Resist the wishful thinking
To The Editor:
Editor/Publisher Richard Sanford’s thoughtful editorial asserts that tying the proposed private resort at Belleayre to Ski Center expansion—the “biggest” development option now being considered— is “the last hope for a sustainable economy in the central Catskills,” and in a “guest” editorial, real estate broker Eric Wedemeyer equates that development option with “the common good.” Yet neither man ever connects the dots as to just how the development will fulfill either claim. Sanford characterizes the current economic situation here as “a mess,” a characterization with which few would argue, and Wedemeyer asserts that the region could use an “economic boost”—again, no argument there. Yet the reason Mr. Sanford offers for why the Belleayre project can fix our mess and provide the boost is that “there is no other solution in sight.”
So it is for want of anything “other” that the project becomes the magic bullet that will cure the region’s poverty, population decreases, and shuttered main streets? Here comes the private developer on his white horse to save us all from the Global Great Recession, nationwide unemployment (even in the resort ski towns of Maine and Vermont invoked by Mr. Sanford as examples we should follow), a busted housing market, and everything else that ails us. Build it and they will come—deep-pocketed time-share owners magically materializing to populate the new city on the mountain (although not our hamlets and villages) and to generate careers that will induce people’s children to remain in the area. It’s a lot to ask of a real estate speculation aimed simply at returning a quick profit to its investors, and I’m dubious about the transformative powers Mr. Sanford ascribes to it.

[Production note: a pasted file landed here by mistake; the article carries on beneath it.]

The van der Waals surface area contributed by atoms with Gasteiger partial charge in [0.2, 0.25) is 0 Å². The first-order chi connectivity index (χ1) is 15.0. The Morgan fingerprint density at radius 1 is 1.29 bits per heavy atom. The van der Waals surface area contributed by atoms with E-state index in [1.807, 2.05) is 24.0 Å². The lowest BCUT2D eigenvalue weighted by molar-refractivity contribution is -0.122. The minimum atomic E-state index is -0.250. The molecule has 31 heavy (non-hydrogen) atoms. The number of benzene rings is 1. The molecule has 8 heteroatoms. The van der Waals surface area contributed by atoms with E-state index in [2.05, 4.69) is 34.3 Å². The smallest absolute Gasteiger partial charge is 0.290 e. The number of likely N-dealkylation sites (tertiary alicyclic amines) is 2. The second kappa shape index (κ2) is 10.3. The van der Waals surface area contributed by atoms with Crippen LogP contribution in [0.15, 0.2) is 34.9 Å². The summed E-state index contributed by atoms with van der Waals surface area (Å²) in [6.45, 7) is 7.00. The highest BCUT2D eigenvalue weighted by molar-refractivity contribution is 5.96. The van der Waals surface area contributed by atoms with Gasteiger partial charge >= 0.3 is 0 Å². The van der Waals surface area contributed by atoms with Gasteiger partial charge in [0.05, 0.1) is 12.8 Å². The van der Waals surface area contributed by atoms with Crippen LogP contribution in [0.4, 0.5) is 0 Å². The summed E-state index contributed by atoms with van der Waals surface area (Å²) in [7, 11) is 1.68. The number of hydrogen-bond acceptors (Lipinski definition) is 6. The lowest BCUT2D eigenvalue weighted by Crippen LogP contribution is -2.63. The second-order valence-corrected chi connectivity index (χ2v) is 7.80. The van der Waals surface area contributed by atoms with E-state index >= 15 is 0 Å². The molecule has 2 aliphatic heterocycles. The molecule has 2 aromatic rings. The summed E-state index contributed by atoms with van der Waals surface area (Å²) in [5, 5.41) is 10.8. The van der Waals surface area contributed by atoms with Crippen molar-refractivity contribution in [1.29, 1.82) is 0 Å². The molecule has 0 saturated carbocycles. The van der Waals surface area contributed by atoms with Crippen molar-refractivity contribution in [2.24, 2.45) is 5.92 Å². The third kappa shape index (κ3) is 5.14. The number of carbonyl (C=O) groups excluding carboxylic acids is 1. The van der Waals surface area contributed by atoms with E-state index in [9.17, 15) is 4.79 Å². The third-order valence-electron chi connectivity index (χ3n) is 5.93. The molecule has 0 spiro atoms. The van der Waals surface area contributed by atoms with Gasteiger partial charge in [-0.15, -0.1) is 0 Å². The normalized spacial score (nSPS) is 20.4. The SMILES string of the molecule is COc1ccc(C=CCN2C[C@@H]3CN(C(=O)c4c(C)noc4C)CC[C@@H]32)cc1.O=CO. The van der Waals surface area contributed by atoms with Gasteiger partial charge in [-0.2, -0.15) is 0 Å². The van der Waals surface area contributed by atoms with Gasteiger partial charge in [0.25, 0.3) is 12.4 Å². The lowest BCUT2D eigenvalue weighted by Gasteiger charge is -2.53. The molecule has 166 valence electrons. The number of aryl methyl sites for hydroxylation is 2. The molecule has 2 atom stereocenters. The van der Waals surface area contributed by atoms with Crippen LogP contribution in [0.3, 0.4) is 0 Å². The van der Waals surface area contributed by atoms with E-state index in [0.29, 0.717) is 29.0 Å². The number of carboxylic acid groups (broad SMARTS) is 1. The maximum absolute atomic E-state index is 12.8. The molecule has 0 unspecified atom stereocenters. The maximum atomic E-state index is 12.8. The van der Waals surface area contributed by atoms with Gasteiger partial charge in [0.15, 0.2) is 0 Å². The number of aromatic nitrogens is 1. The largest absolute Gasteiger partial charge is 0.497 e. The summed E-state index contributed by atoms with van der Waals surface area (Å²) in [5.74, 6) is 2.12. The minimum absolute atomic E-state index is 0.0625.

A range of alternative options is available in the documents recently released by the DEC. The leap by Messrs. Sanford and Wedemeyer to the biggest, most extensive, most environmentally destructive, and most costly option for taxpayers, $74 million of public money would go to buy the land, seems rushed; the gentlemen protest too much. Another option, on land already publicly owned, would expand the ski center’s trails substantively, adding expert terrain at Cathedral Glen, and could be combined with upgrades for the ski center facilities and a less obtrusive hotel resort that would still greatly increase the number of rooms the region could offer.
In short, there isn’t just one development option on the table but several. None of the options, the biggest one least of all, can single-handedly deliver the central Catskills from economic despair; it’s a real estate development, not the arrival of the Messiah. As the DEC considers the options before it and asks for public comment, let us not confuse wishful thinking with clear thinking, and for heaven’s sake, let us not be so shortsighted as to assume that what’s needed now is something—anything—and the dollars will flow our way.